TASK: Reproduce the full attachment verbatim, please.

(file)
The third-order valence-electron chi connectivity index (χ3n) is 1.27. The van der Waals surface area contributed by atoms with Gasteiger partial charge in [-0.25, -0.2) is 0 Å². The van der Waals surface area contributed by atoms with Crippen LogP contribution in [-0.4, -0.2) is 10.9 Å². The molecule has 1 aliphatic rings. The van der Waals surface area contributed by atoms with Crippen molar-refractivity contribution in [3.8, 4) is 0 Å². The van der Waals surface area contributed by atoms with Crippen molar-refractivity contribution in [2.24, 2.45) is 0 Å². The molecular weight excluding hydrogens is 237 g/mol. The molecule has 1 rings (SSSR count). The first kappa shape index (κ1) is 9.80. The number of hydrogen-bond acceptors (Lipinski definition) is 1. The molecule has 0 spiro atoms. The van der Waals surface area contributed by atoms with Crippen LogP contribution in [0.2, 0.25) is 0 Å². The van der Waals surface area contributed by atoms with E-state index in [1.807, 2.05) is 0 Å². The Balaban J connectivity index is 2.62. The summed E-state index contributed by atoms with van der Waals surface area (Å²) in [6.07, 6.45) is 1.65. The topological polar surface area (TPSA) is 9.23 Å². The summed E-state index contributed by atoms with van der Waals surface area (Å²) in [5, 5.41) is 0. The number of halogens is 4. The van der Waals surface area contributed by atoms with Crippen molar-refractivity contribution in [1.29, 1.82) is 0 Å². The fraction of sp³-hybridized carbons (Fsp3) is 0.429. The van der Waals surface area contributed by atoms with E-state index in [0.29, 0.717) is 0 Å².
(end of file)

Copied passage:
The third-order valence-electron chi connectivity index (χ3n) is 1.27. The van der Waals surface area contributed by atoms with Gasteiger partial charge in [-0.25, -0.2) is 0 Å². The van der Waals surface area contributed by atoms with Crippen LogP contribution in [-0.4, -0.2) is 10.9 Å². The molecule has 1 aliphatic rings. The van der Waals surface area contributed by atoms with Crippen molar-refractivity contribution in [3.8, 4) is 0 Å². The van der Waals surface area contributed by atoms with Crippen molar-refractivity contribution in [2.24, 2.45) is 0 Å². The molecular weight excluding hydrogens is 237 g/mol. The molecule has 1 rings (SSSR count). The first kappa shape index (κ1) is 9.80. The number of hydrogen-bond acceptors (Lipinski definition) is 1. The molecule has 0 spiro atoms. The van der Waals surface area contributed by atoms with Crippen LogP contribution in [0.2, 0.25) is 0 Å². The van der Waals surface area contributed by atoms with E-state index in [1.807, 2.05) is 0 Å². The Balaban J connectivity index is 2.62. The summed E-state index contributed by atoms with van der Waals surface area (Å²) in [6.07, 6.45) is 1.65. The topological polar surface area (TPSA) is 9.23 Å². The summed E-state index contributed by atoms with van der Waals surface area (Å²) in [5, 5.41) is 0. The number of halogens is 4. The van der Waals surface area contributed by atoms with Crippen molar-refractivity contribution in [1.29, 1.82) is 0 Å². The fraction of sp³-hybridized carbons (Fsp3) is 0.429. The van der Waals surface area contributed by atoms with E-state index in [0.29, 0.717) is 0 Å².